Autosomal dominant FMF with variable penetrance in a British family due to deletion mutation ΔM694 in a single allele.Open boxes are clinically healthy individuals. Black boxes are FMF patients with pyrin ΔM694 encoded by a single allele MEFV mutation; their other MEFV allele was wild type. Shaded boxes are deceased relatives with clinical histories consistent with FMF.

Genotyping

MEFV exons and flanking intronic sequences were amplified from genomic DNA as previously described.3 PCR products were sequenced using big dye terminator sequencing chemistry and an ABI 310 sequencing machine. Exon 10 was sequenced in all cases, and additional regions of MEFV were characterized as necessary to elucidate the basis of FMF in individual cases. The complete coding sequence for pyrin was analysed in representative patients in each of the five families, and all identified mutations were sought in each available family member, whether FMF symptoms were present or not. The mutation encoding pyrin E148Q was routinely sought in every individual by gel electrophoresis of the 5′ exon 2 amplicon after MvaI digestion.

Results

MEFV mutations were identified in each of the five families: as pairs in four cases and as a solitary finding in one. Inheritance proved to be pseudo‐dominant in two of these families (Figure 1) due to patients with FMF having married carriers. Pyrin E148Q and M694I were encoded on opposite MEFV alleles in a Jordanian family, as were M694V and M680I in a Turkish family. One individual in the latter kindred had this well‐recognized FMF‐associated genotype without ever having experienced symptoms, indicating incomplete penetrance.

In the remaining three families, the observed autosomal dominant pattern of inheritance of FMF was authenticated by finding, in a single allele, either a novel compound MEFV mutation (Figure 2), or simple deletion of M694 (Figure 3). The other allele had the wild‐type coding sequence in all cases. The compound pyrin variant E148Q/M694I was present in both a Turkish and an Indian family. All of the individuals with FMF in each of these three families carried the respective mutations, and no other mutations were identified despite obtaining the complete coding sequence of MEFV in each proband. Asymptomatic individuals were identified with each of these genotypes, indicating disease penetrance in the order of 50–90%. Simple heterozygosity for the mutation encoding ΔM694 was confirmed in both of the additional two British patients with FMF who had previously undergone MEFV sequencing in our unit. The clinically healthy aunt of one of these patients was also heterozygous for pyrin ΔM694 and a sister was homozygous wild‐type, but no family members were available for study in the other case. The findings in all three unrelated British families with pyrin ΔM694 were therefore consistent with autosomal dominant inheritance and incomplete penetrance.

The fortuitous presence of several previously described wild‐type single nucleotide polymorphisms in exons 2 (codon 202 G or A) and 5 (codons 474 G or A, 476 G or A and 510 C or T) of MEFV 8 among members of the Turkish family with pyrin M694I/E148Q (Figure 2b) enabled haplotype analysis of the apparently normal MEFV allele. Three different haplotypes were identified in individuals with FMF, having been brought into the family through three different marriage unions, providing strong additional evidence for dominant, single‐allele disease transmission.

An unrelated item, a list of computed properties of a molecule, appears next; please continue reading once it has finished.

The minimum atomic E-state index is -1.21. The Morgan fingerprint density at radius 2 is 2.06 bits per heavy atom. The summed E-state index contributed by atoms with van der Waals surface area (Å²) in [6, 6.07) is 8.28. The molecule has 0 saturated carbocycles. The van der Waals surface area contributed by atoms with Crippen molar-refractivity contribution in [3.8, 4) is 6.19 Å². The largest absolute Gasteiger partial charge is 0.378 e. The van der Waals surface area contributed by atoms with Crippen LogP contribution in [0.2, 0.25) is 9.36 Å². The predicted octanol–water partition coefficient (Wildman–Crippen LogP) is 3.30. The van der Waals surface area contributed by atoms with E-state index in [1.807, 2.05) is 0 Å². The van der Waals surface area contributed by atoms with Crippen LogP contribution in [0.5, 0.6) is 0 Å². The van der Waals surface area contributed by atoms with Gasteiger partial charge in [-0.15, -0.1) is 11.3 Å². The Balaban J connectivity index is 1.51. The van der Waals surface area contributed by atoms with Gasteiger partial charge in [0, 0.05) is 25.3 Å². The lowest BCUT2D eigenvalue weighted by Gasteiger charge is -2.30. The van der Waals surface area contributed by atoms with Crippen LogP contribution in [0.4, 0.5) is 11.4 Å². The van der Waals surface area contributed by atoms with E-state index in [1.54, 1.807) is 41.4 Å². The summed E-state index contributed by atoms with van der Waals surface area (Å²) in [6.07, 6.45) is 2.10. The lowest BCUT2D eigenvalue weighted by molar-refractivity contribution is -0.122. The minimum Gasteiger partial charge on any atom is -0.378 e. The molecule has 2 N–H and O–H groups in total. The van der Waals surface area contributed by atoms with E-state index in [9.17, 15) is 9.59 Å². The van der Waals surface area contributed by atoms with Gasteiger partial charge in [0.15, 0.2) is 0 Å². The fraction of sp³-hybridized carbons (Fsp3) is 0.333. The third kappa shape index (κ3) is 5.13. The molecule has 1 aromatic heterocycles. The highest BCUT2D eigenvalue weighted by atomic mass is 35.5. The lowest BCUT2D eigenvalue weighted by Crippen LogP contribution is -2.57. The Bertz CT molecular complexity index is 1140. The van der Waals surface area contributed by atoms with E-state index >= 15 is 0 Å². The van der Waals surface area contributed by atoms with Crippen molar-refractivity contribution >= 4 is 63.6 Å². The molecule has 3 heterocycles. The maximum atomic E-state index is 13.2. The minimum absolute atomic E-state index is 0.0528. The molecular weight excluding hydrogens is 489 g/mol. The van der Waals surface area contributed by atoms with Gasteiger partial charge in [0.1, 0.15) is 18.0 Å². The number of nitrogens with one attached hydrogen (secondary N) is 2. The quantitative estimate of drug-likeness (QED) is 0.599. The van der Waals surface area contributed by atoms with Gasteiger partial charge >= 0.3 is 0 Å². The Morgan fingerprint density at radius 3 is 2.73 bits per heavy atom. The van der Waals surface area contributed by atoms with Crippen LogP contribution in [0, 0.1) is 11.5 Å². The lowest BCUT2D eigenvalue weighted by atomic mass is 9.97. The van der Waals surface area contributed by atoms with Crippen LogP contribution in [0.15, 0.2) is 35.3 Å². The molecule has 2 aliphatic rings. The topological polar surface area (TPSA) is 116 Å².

Two patients among these five kindreds had AA amyloidosis, the distribution and extent of which was confirmed by SAP scintigraphy. One was the proband of the Jordanian family who had pyrin E148Q and M694I encoded on separate MEFV alleles, and the other was a British patient with pyrin ΔM694 alone. Identifiable visceral deposits were limited to the spleen and kidneys in both cases, and both had proteinuria as the sole clinical manifestation of their amyloid disease. Sub‐clinical amyloid deposits were excluded in six other cases. All of the patients among the five families, plus the two additional patients with pyrin ΔM694, responded very well to regular prophylactic therapy with colchicine.

Discussion

The results of MEFV analysis in this study provide compelling evidence for autosomal dominant inheritance of FMF. Dominant FMF was associated with the previously undescribed compound pyrin variant E148Q/M694I encoded on a single allele, or heterozygosity for the simple deletion mutation encoding pyrin ΔM694. All affected individuals had one or other of these pyrin variants, one of which, E148Q/M694I, occurred in independent Indian and Turkish kindreds, and the other, ΔM694, in three unrelated British families. Sequencing of the complete coding region failed to detect any abnormality in the second MEFV allele in any of the three families or the two additional patients with ΔM694. The possibility that inheritance could have been pseudo‐dominant due to a covert mutation in the second MEFV allele, for example in its control region, or in another gene, is remote. Not only are no such mutations known, but coding region mutations on both MEFV alleles are found in the vast majority of FMF patients, indicating that FMF‐causing mutations outside the MEFV coding region cannot be sufficiently prevalent to have caused pseudo‐dominant inheritance in the numerous generations of our study population. Furthermore, MEFV haplotyping in the large Turkish family with E148Q/M694I showed that affected individuals had at least three different complementary alleles as a result of various marriages. All of the individual point mutations in MEFV associated with dominant FMF have previously been recognized as solitary pathogenic mutations.